Illinois Attorney General Lisa Madigan reported that for the first time in the history of the Illinois Attorney General’s Top 10 Consumer Complaint list, complaints related to gasoline pricing topped the list of consumer gripes. The gasoline complaints by far topped the more traditional Top 10 categories such as home repair and automobile fraud.
Madigan released the Illinois’ 2005 Top 10 Consumer Complaint List during National Consumer Protection Week, which ran this year from Feb. 5-11.
Madigan announced that her office’s Consumer Protection Division received 26,652 consumer complaints in 2005. Of those, 3,327 complaints, or 12.5 percent, were gasoline-related issues. Credit-related issues ranked second on the list with 3,275 complaints, and construction and home improvement issues ranked third with 3,025 complaints lodged with Madigan’s office in 2005.
Madigan’s office received 10.8 percent more complaints in 2005 than it did in 2004, when 24,050 consumer complaints were received. Madigan said this increase appears to be due to the outpouring of consumer complaints received following Hurricane Katrina. In the days following Katrina, gas prices jumped as high as $3.69. As a result of the huge price increases at the pumps, consumers flooded Madigan’s consumer fraud hotlines with more than 3,000 complaints. Before 2005, gas price issues had never reached the Top 10 list.
“Hurricane Katrina blew the rest of the consumer complaint list away, with a record number of consumers contacting our Consumer Protection Division to complain about gas price gouging in the wake of this year’s natural disaster,” Madigan said. “Overall, this list serves as a snapshot of the problems consumers faced in the marketplace in 2005 and our consumer protection priorities in the Office of the Attorney General.”
Complaints regarding gas pricing came in first on the list of Illinois consumer complaints for the first time ever. Complaints regarding gas involved: gas pricing (3,290 complaints),including reports of high gas prices in the wake of natural disasters; billing (20), including reports that a gas station charged more for gas than the price posted on the pump; and quality (17), including reports that consumers received lower grade gas than what they purchased.
Complaints regarding credit came in second on this year’s list, reflecting consumers’ significant problems with collection agencies. Madigan’s office received 1,451 complaints concerning the conduct of collection agencies, including complaints that agencies sought to collect against the wrong debtor or on unsubstantiated or old debts. Many complaints also involved claims that collection agencies, collecting on debts ranging from credit cards to medical bills, harassed debtors with calls to their workplaces or at inappropriate times. In the past 10 years, credit-related complaints have reached the Top 10 list each year.
This year, in addition to collection agency complaints, other credit-related complaints involved: credit cards (976), including reports of problems with credit card balance transfers, reports of interest rates being higher than the consumer was quoted, and reports of double billing; identity theft (325), relating to credit cards, mortgages, utilities and cell phones; credit bureaus (175), including disputes over the accuracy of entries on consumers’ credit files; credit counseling (83), including reports of false promises to improve consumers’ credit; and credit card protection services(32).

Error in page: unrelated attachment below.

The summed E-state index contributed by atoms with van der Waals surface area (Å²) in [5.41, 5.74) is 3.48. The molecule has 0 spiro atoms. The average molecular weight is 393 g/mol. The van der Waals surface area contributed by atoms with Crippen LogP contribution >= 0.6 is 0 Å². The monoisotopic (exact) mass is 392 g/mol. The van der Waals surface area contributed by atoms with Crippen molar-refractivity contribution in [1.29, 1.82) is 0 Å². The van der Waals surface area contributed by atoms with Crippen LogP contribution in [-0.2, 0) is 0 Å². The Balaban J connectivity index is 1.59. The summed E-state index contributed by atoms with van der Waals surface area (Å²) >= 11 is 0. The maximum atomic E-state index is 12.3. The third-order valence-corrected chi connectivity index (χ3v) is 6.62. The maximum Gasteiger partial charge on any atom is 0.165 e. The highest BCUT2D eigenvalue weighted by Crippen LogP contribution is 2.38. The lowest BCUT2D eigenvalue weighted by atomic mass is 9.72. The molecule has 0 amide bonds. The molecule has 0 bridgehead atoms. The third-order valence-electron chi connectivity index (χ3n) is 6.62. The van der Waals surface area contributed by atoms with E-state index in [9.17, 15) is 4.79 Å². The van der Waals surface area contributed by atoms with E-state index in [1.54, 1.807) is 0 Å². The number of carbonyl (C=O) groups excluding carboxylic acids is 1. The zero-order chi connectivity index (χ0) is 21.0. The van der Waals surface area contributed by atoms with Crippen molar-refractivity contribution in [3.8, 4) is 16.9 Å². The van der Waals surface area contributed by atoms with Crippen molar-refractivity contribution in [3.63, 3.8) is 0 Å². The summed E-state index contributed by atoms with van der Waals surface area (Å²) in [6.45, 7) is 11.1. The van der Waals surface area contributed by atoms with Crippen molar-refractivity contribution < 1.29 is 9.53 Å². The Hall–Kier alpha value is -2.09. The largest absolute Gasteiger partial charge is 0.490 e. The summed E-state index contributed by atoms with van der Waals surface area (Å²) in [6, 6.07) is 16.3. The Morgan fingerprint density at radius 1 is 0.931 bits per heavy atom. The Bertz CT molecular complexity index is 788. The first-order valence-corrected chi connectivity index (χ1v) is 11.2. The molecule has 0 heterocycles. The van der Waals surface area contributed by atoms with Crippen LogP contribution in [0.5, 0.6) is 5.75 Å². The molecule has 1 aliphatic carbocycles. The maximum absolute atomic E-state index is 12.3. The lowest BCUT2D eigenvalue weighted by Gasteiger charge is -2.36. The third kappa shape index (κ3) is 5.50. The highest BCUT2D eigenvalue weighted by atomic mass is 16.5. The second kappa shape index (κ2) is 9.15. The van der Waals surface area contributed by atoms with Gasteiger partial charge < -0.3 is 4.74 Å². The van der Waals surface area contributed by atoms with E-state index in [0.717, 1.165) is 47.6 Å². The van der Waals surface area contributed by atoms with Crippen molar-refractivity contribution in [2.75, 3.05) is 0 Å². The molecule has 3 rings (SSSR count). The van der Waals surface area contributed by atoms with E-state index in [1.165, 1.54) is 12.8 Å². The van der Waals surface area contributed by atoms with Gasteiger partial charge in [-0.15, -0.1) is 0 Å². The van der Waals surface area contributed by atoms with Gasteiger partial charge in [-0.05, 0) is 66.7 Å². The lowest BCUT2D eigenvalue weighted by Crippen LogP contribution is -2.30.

Construction and home improvement fraud came in third on the 2005 list and consistently has ranked as one of the top three consumer complaints since 1984. Complaints regarding construction and home improvement in 2005 included those related to remodeling (1,218 complaints); roofs and gutters (479); siding, windows and doors (365); new construction (189); and other construction-related complaints (774). Most of the complaints centered on failure to start or complete work, excessive charges and shoddy workmanship. Throughout the year, Madigan’s office filed numerous lawsuits for construction and home improvement fraud, including a number of suits against companies involved in hail damage restoration.
Madigan said consumers’ complaints are critical because they often lead to mediation between the companies and the consumers, lawsuits filed against the fraudulent conduct, new legislation to address issues raised by the complaints, and consumer education and outreach initiatives aimed at preventing future incidents of fraud.
In 2005, Madigan’s Consumer Protection Division recovered through mediation more than $5.6 million for consumers. In addition to mediating thousands of complaints, Madigan’s office filed 57 law enforcement actions against fraudulent conduct.
In releasing the Top 10 list, Madigan noted that identity theft continues to plague Illinoisans. While her office received only 325 complaints, included in the credit-related complaints category, the FTC recently reported that it received 11,137 identity theft complaints from Illinois victims in 2005. The FTC, which is the national clearinghouse for identity theft complaints, reported identity theft complaints comprised 43 percent of all Illinois consumer complaints received in 2005 by the FTC.
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